The other store had the good fortune to be located near a major rapid transit station. This store's customers tended to be busy commuters who visited the store with a specific purchase in mind and who were relatively insensitive to price. Consequently, the company had been able to increase margins on selected products without any loss of volume.

Four of the stores investigated had gross profit amounts less than the confidence interval around the regression estimate. Two turned out to be what management called "dumping stores," in reality off-price discount stores. Slow-moving stock (particularly women's clothing) was often shipped to these stores from other locations to sell at reduced prices. This was done so as not to cannibalize sales of newer high-margin products at the other stores. The model had not considered the existence of dumping stores, and consequently thes two stores showed up with outliers.

A third store below the confidence interval had experienced internal theft problems in the jewelry and sporting goods departments. While management was aware of the problem and had recently taken corrective action, they were intrigued that the auditors identified this store as anomalous because the store's overall gross profit percentage approximated the average for all stores in the chain.

The last store below the confidence interval turned out not to have a jewelry department. Jewelry was the highest margin product line, and the absence of jewelry in this store meant that it suffered by comparison with the other stores.

It is important to note that the outlier stores highlighted by regression analysis are not the same set of stores that simple analysis of gross profit percentages would have highlighted. Indeed, several outlier stores had gross profit percentages relatively close to the average for the chain as a whole. By considering not only sales but other factors that should logically be related t the ability to generate gross profit, a more sophisticated expectation of store performance had been developed.

Resulting Enhancements

Based on the experience of this regression application, the auditors and management decided to enhance the model for joint use in the future. Among the enhancements considered were specific recognition of dumping stores through dummy variables, and the consideration of product line differences. The product mix question could be addressed by developing separate regression models to predict the gross profit for each product line, or by staying with one model bu adding as a variable the proportion of sales contributed by specific high or lo margin product lines. The former approach would result in more incisive analysis, but at the cost of requiring more input data.






























In addition, thought was given to developing cross-sectional models of certain key store-level operating costs, notably shrinkage and compensation and benefit costs. Another possibility would be to develop a model to predict the number of full-time equivalent employees at each store, with a view to investigating stores that might be over or under staffed.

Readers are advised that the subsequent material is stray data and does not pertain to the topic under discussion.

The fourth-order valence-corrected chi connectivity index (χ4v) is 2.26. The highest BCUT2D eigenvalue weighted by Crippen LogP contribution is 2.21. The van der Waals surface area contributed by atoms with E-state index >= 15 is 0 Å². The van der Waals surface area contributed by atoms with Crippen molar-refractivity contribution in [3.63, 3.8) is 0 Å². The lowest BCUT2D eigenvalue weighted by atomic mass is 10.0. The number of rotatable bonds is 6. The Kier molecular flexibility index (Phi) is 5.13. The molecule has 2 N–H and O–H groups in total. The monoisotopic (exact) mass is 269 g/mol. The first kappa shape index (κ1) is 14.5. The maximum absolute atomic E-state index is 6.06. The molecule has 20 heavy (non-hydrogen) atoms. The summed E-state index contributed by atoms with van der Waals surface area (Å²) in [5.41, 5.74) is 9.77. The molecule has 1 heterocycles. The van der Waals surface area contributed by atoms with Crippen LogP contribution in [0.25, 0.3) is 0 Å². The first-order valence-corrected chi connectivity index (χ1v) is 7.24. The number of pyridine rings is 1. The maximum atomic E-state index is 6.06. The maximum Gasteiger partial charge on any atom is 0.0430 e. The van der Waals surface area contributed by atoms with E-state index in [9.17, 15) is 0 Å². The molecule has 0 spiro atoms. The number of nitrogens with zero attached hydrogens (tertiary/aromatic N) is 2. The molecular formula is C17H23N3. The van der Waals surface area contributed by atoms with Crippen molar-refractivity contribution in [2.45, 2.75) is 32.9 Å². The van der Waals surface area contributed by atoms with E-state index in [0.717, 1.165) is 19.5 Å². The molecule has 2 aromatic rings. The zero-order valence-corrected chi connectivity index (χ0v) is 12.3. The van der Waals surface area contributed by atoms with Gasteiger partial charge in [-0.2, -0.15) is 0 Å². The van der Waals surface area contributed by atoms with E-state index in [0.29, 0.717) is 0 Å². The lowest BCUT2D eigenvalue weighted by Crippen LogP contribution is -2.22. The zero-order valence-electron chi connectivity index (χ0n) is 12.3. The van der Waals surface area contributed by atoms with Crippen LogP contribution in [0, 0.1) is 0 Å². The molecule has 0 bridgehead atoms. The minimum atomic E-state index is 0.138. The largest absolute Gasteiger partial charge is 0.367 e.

Finally, there was joint auditor-management development of time-series models for the chain as a whole. For example, a model was built to predict monthly payroll expense based on the number of stores, the number of employees, the rat of pay for one or two benchmark categories, and the average number of hours worked.

Reasons for a Second Look

As a result of using regression analysis in their audit, the auditors believed their approach was now much more effectively targeted at locations or months that had above average risk or significant accounting error, and they were able to reduce their work significantly for locations that appeared normal. Management also believed that regression analysis would be a useful weapon in their arsenal to spot stores which were operating in an abnormal manner and thereby facilitate investigation and correction on a timely basis. The ability to use personal computers to experiment and iterate with various combinations o variables was a critical success factor in this process. Based on this experience, we suggest there is an opportunity for greater application of regression analysis in management control systems. Research has demonstrated that the average number of errors identified in audits of financial statements is substantially lower when management scrutinizes financial records using analytical procedures. Such evidence provides strong incentive to give regression analysis a second look.

David A. Scott, CA, is a partner of Price Waterhouse, Toronto, Canada. Wanda A. Wallace, PhD, CPA, CMA, CIA, is the John N. Dalton Professor of Business Administration and Associate Dean for Academic Affairs at the College of Willia and Mary.